Thursday, July 8, 2010

implementation: the "Logic" class

Definition of the Logic class:

Formula------------ Constant ------------------------ Atom
                |                                          |
                --------- Variable                  ---------- Char, and String
                |                                          |
                --------- Apply-Operator       ---------- Number ------------ Integer, Real, Bool, etc...
                --------- Apply-Functor

Atom:  {  string: name,  int: index  }                                 // atoms are eg: "john", "mary"
Variable:  {  int: index  }
Apply-Operator:  {  char: op,  Formula[]: arguments  }          // op applied to 1 or more arguments
Apply-Functor:  {  Atom: functor, Formula[]: arguments  }    // functor applied to 1 or more arguments
                                                                                      // functor can be function or predicate
                                                                                      // functor's name is just an Atom

Definition of FOL terminology:

This set of terminology is standard for FOL:
  1. At the top level is the formula (or proposition, or sentence, or logic statement, all synonyms).
  2. A formula can be a rule or a fact.  A rule is of the form
         A <- X, Y, Z, ...
    And a fact does not contain the "<-" operator.
  3. Each formula consists of a number of literals joined by logical operators (aka connectives) such as AND and OR, and operations can be nested.  Note that NOT is a unary operator.  Eg:
    • (loves john mary)                                     is a literal
    • (NOT (female john))                                is a literal
    • (AND (loves john mary) (female mary))    are 2 literals joined by AND
    • (OR (AND (p X) (q Y))  (r Z))                  is nested
  4. Each literal consists of a predicate plus its arguments, eg:
    • (loves john mary)                    where love = predicate with 2 arguments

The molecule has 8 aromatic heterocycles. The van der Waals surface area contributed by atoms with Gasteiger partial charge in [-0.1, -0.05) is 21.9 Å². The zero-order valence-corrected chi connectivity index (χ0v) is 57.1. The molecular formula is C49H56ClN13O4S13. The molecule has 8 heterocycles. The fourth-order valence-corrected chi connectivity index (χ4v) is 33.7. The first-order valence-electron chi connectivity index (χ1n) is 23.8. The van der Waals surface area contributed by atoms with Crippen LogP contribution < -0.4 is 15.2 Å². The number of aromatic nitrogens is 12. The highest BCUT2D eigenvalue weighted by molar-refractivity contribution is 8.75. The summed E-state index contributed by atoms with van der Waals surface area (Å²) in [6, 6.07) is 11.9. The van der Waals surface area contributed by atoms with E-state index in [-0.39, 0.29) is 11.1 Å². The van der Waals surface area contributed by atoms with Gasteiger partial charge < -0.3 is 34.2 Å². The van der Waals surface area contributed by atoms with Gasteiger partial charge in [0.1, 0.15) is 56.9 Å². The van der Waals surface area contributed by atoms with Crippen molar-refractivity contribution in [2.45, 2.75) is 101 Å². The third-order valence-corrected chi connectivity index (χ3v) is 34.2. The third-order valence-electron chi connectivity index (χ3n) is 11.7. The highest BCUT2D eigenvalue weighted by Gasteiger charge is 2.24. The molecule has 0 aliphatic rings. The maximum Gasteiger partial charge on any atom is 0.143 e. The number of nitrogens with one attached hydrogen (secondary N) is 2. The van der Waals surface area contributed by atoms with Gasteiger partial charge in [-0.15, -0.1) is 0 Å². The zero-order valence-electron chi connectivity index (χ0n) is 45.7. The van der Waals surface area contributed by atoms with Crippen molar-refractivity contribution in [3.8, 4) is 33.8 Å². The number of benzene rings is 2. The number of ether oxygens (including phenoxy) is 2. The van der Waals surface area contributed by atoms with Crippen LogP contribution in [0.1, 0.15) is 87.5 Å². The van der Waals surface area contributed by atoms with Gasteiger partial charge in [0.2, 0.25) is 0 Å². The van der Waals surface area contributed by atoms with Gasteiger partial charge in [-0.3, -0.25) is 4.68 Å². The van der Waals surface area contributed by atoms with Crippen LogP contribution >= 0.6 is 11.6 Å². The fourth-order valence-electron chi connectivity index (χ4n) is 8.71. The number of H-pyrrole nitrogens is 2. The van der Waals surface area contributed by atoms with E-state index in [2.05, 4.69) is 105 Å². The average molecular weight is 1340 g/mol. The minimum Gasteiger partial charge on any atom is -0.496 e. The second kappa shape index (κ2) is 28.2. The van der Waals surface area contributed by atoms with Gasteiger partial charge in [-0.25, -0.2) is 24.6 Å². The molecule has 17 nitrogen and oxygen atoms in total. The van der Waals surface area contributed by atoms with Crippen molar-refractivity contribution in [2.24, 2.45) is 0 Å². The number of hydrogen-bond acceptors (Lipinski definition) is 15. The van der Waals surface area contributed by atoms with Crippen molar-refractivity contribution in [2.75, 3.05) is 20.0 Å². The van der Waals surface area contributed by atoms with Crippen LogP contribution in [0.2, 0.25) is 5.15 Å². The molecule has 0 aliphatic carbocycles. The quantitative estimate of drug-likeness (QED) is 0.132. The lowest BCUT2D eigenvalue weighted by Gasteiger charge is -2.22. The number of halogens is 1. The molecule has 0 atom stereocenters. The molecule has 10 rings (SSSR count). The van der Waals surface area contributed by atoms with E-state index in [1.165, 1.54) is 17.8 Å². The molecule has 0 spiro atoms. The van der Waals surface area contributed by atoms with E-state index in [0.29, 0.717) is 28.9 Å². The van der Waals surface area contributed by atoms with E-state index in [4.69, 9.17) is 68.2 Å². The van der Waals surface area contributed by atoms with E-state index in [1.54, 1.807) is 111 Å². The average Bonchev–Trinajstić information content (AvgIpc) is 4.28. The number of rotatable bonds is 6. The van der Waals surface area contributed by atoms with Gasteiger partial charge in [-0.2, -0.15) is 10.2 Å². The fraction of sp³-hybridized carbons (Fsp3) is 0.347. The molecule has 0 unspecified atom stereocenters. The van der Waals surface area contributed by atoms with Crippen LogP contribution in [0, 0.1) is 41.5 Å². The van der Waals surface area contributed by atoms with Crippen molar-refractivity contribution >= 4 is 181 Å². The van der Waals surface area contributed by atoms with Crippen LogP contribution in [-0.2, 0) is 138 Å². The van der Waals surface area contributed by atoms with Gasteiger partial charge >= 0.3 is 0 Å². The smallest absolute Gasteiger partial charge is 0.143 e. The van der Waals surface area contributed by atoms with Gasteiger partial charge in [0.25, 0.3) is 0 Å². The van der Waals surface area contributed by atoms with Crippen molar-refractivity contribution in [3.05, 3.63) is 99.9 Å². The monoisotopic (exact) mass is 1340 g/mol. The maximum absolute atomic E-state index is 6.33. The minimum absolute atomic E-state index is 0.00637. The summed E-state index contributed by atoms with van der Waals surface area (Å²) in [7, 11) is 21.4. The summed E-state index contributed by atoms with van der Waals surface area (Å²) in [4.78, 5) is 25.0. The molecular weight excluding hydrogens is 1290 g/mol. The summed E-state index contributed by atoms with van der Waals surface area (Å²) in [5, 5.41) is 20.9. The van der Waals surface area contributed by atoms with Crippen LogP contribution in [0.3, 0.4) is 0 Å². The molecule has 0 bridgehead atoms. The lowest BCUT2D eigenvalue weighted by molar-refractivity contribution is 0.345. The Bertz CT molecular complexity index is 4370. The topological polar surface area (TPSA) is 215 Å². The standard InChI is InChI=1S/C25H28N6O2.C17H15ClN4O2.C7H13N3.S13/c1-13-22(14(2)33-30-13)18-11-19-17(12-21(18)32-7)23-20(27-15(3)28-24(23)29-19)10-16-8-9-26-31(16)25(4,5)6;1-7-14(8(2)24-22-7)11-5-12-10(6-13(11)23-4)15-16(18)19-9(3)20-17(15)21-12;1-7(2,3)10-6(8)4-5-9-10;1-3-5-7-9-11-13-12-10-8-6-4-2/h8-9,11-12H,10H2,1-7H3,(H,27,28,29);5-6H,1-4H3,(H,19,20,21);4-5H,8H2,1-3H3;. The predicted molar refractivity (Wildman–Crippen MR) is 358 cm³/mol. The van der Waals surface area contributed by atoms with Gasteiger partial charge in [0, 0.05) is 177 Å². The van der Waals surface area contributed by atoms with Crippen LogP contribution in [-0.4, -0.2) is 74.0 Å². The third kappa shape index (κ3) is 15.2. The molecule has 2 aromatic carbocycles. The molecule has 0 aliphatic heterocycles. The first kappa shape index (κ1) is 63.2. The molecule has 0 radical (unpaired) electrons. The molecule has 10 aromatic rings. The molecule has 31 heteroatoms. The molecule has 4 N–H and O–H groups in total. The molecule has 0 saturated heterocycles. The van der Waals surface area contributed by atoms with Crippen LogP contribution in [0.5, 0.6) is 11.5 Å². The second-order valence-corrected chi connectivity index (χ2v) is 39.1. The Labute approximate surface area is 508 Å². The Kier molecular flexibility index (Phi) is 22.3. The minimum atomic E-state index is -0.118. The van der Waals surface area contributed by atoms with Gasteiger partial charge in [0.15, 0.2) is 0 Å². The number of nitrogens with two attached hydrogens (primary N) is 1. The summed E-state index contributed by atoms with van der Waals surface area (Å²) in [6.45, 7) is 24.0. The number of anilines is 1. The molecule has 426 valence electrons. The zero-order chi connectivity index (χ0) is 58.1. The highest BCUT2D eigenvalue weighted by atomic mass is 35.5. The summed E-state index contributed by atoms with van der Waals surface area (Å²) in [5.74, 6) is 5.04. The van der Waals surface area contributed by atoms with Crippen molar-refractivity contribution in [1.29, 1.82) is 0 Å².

• (male paul)                             where male = predicate with 1 argument
    • (female (daughter-of paul))      where female = predicate with 1 argument, "daughter-of" is a function symbol
  5. Terms (or arguments) can be:
    • variables   (eg:  X, Y, Z)
    • constants   (eg:  john, mary, 17, "String")
    • functions of other terms   (eg:  daughter-of(john),  sine(3.14))
That's all!

Our simplified terminology:

In anticipation of higher-order logic:
  1. The notion of predicates and functions are combined into functors.
  2. We can also absorb functors into operators, but this is not currently done.
  3. In FOL, a function-application is not a formula, but this is relaxed in our definition.  Potentially it can lead to ill-formed formulas.  For example, sine(3.14) is clearly not a formula;  but we want to allow some functions that return formulas.
The result is more elegant, and we can express this by a set of re-write rules:
     formula ===> constant
     formula ===> variable
     formula ===> (functor formula1 formula2 ...)
     formula ===> (op formula1 formula2 ...)

More about rules

Rules are of the form:
     A <- B, C, D, ...
where A is the "head", B,C,D,... is the "body", and "<-" is just a special operator like "AND";  we can call it "COND" for conditional.
Each "," is equivalent to an "AND".  So, the above rule is represented as:
     (COND A (AND B C D...))
where "AND" can accept more than 2 arguments.

( In our logic, <- translates to a link in a Bayesian network.  For this reason, it seems not very meaningful for a formula to have "<-" inside the body instead of at the head position. )

Some special cases:
  1. If a rule has no head, it is still a rule, such as:
         (interesting X)    means "everything is interesting"
    -- note that all variables are implicitly universally quantified, ie, the above is really:
         for-all X,  interesting X
  2. We can ignore the case where a rule has no body (it's not useful).
  3. A rule without variables is still a rule, eg:
         wet <- rains
         not cloudy <- sunny
Representing variables and constants

Notice that we can use any way we want to represent variables and constants internally.  In my Lisp code, variables are like "?1" etc and constants are "john" etc.  In a more sophisticated KB, we would of course use some kind of indexes.


This is Russell's C# code, and Chuck's Cobra code.  When in doubt, please conform to the definition above.

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